Ghost Review: When Japan Meets Swayze

“Ghost” left a lasting impression on the American from. It gave us the iconic pottery scene with Patrick Swayze and Demi Moore with “Unchained Melody” playing in the background and one of Whoopi Goldberg’s best roles. It’s essentially a classic. So much so that Japanese director Taro Ohtani did a Japanese remake in 2010. With all due respect to the original Ohtani has made a remake that’s actually entertaining.

The story is just like the original with a few differences besides taking place in Japan. The major one is the roles have been reversed. This time the female (Nanako Matsushima) is murdered while the male (Seung-heon Song) is widowed. The other is, unlike the original where the leads are already a couple, the movie sets up how they met and how they ended up together. This may seem slow but it does develop the lead’s relationship quite well. The rest of the story is just like the original and is pretty close to the original. It’s just as powerful and entertaining.

Sometimes remakes take liberties with the original to a point where the story is unrecognizable. This is usually true when it’s remade into a different culture. Here it’s obvious Ohtani respects the source material and has made a remake that does not feel like it’s from a different culture.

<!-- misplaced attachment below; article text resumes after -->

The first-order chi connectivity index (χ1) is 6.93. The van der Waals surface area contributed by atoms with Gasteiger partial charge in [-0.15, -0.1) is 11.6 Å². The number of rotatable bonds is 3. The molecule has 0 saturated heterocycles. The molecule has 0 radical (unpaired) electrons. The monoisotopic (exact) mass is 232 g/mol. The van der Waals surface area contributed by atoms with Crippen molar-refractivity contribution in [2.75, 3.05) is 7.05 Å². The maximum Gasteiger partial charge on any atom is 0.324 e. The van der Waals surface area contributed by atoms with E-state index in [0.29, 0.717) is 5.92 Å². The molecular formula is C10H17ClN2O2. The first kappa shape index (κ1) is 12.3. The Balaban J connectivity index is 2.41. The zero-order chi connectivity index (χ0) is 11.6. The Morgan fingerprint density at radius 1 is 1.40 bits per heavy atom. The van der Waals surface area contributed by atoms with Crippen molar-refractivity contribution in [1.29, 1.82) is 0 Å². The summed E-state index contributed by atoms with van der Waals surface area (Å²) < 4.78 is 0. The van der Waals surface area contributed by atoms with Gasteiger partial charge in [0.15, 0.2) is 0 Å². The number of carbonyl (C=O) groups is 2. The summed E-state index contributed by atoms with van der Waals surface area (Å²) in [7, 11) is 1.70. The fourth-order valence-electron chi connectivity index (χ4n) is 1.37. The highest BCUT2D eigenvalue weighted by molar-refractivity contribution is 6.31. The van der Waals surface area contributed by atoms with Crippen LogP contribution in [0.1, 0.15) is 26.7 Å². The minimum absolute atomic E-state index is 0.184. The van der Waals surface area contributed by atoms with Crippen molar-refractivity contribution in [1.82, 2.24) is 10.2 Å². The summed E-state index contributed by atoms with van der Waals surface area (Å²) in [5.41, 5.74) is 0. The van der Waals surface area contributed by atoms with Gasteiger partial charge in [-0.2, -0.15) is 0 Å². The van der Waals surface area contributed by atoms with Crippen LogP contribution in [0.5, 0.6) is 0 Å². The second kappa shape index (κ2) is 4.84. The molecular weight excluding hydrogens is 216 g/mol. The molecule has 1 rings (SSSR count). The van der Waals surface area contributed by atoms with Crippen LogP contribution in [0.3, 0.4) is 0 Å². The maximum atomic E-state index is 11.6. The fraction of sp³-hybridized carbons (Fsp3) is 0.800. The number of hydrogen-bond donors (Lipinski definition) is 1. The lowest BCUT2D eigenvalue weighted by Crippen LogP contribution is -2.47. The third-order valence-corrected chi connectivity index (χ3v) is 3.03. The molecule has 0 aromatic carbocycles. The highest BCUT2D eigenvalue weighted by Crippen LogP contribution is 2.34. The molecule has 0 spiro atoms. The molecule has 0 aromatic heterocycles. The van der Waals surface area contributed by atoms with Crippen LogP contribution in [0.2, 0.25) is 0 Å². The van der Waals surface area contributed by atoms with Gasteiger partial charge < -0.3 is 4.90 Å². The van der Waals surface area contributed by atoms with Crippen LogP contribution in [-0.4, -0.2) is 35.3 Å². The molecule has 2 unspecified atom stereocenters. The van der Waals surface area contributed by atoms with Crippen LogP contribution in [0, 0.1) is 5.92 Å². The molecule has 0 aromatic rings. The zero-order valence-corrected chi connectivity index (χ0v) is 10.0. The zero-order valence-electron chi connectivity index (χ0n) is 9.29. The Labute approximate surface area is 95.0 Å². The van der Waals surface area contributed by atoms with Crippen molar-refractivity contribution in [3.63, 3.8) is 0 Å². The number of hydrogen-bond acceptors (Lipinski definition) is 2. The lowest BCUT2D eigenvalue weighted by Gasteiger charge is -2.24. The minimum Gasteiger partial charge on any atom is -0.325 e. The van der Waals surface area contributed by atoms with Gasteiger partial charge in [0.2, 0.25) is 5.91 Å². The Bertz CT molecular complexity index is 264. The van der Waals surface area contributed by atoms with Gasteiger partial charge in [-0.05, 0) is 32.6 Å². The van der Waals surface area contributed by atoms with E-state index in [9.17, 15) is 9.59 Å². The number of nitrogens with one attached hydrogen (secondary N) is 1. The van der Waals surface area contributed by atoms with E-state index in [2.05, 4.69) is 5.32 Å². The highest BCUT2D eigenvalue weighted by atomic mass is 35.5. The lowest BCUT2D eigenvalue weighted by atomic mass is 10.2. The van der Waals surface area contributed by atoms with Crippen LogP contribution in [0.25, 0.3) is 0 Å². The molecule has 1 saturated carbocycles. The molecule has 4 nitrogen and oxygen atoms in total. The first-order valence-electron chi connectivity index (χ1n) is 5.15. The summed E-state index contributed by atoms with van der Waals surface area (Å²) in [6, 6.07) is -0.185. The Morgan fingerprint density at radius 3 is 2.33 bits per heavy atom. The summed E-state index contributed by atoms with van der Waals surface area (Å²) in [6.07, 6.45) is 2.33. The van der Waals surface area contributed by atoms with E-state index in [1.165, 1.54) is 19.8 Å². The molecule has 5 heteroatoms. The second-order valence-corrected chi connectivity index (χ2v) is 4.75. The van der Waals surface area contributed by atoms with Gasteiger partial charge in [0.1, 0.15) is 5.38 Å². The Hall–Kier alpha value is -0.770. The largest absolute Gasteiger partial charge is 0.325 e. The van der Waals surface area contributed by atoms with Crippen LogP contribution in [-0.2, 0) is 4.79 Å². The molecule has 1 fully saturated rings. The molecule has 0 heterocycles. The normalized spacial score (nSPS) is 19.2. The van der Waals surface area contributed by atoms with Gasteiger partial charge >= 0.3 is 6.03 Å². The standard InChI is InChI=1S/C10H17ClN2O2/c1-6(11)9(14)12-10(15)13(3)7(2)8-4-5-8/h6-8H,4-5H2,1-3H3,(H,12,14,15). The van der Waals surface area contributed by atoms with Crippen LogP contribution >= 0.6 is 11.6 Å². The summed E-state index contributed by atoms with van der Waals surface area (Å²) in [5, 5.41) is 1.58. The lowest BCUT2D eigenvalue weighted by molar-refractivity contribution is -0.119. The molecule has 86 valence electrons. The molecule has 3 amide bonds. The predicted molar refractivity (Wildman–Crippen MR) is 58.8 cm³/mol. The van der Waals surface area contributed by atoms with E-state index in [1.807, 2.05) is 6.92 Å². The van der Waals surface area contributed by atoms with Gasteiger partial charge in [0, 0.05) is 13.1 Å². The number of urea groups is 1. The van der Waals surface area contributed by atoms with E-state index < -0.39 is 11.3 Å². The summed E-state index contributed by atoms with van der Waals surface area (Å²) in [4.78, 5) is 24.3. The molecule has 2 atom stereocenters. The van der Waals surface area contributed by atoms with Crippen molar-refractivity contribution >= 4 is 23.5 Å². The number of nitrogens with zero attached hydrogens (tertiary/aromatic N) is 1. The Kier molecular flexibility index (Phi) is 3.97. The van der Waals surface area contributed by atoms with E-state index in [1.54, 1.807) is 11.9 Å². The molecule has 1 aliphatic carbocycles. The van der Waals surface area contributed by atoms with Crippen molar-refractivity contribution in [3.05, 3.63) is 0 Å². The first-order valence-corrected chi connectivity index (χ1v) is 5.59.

One reason the original was so well conceived was to due to Swayze/Moore’s chemistry. Luckily, Matsushima and Song have similar chemistry. They really work off of each other and they do make one great and cute on-screen couple. They both should be applauded for that.

Not all is perfect in this remake. Firstly, the version of “Unchained Melody” used here is terrible. One of the main reasons the pottery scene is so memorable in the original was because of this song. The poor cover of the iconic song made the scene in this version lose all impact the original had. Second, the murder was just disappointing and confusing. There’s no way the murderer was traveling fast enough on that motorcycle to cause her to fall hard enough to crack her skull. Third, the psychic isn’t as likable or have  as lasting an impression as Goldberg had. She played the Japanese medium role well, but she just didn’t have the same spunk or the same attitude that made Oda Mae Brown so memorable.

The Japanese remake of “Ghost” may not be equal to the original, but it still holds up on its own. Matsushima and Song’s perfect chemistry plus a respect for the source material give this movie enough weight to hold its own despite some flaws. Fans of the original will enjoy this just to see a different take on the movie they love.

About Rocco Sansone 843 Articles
Rocco Sansone is a “man of many interests.” These include anime/manga, video games, tabletop RPGs, YA literature, 19th century literature, the New York Rangers, and history. Among the things and places he would like to see before he dies are Japan, half of Europe, and the New York Rangers win another Stanley Cup.

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